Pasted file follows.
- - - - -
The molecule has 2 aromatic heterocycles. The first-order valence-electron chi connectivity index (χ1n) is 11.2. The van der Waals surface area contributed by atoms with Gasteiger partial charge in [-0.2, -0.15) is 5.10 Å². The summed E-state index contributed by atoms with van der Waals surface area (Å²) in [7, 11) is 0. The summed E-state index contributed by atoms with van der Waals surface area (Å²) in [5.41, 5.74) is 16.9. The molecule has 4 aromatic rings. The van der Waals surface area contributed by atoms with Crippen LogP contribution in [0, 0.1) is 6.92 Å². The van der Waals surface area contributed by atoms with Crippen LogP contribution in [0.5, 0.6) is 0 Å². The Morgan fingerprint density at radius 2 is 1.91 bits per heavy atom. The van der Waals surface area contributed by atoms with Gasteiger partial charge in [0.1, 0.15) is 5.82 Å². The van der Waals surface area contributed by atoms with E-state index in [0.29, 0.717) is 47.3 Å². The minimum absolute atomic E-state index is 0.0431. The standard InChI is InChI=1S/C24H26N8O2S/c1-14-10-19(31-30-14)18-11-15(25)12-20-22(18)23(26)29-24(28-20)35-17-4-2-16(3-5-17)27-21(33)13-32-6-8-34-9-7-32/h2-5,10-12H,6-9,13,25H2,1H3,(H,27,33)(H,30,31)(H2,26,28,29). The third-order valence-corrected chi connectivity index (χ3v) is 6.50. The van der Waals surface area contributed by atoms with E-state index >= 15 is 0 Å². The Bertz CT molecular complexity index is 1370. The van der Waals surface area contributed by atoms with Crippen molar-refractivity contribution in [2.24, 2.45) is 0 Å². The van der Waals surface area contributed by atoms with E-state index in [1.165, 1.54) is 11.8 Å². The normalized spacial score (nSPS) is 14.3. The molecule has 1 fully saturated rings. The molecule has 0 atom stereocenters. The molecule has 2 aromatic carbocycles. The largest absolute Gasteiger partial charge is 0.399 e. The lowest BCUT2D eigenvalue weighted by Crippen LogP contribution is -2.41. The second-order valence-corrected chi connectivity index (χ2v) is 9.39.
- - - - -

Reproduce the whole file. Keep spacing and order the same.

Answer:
The molecule has 2 aromatic heterocycles. The first-order valence-electron chi connectivity index (χ1n) is 11.2. The van der Waals surface area contributed by atoms with Gasteiger partial charge in [-0.2, -0.15) is 5.10 Å². The summed E-state index contributed by atoms with van der Waals surface area (Å²) in [7, 11) is 0. The summed E-state index contributed by atoms with van der Waals surface area (Å²) in [5.41, 5.74) is 16.9. The molecule has 4 aromatic rings. The van der Waals surface area contributed by atoms with Crippen LogP contribution in [0, 0.1) is 6.92 Å². The van der Waals surface area contributed by atoms with Crippen LogP contribution in [0.5, 0.6) is 0 Å². The Morgan fingerprint density at radius 2 is 1.91 bits per heavy atom. The van der Waals surface area contributed by atoms with Gasteiger partial charge in [0.1, 0.15) is 5.82 Å². The van der Waals surface area contributed by atoms with E-state index in [0.29, 0.717) is 47.3 Å². The minimum absolute atomic E-state index is 0.0431. The standard InChI is InChI=1S/C24H26N8O2S/c1-14-10-19(31-30-14)18-11-15(25)12-20-22(18)23(26)29-24(28-20)35-17-4-2-16(3-5-17)27-21(33)13-32-6-8-34-9-7-32/h2-5,10-12H,6-9,13,25H2,1H3,(H,27,33)(H,30,31)(H2,26,28,29). The third-order valence-corrected chi connectivity index (χ3v) is 6.50. The van der Waals surface area contributed by atoms with E-state index >= 15 is 0 Å². The Bertz CT molecular complexity index is 1370. The van der Waals surface area contributed by atoms with Crippen molar-refractivity contribution in [2.24, 2.45) is 0 Å². The van der Waals surface area contributed by atoms with E-state index in [1.165, 1.54) is 11.8 Å². The normalized spacial score (nSPS) is 14.3. The molecule has 1 fully saturated rings. The molecule has 0 atom stereocenters. The molecule has 2 aromatic carbocycles. The largest absolute Gasteiger partial charge is 0.399 e. The lowest BCUT2D eigenvalue weighted by Crippen LogP contribution is -2.41. The second-order valence-corrected chi connectivity index (χ2v) is 9.39.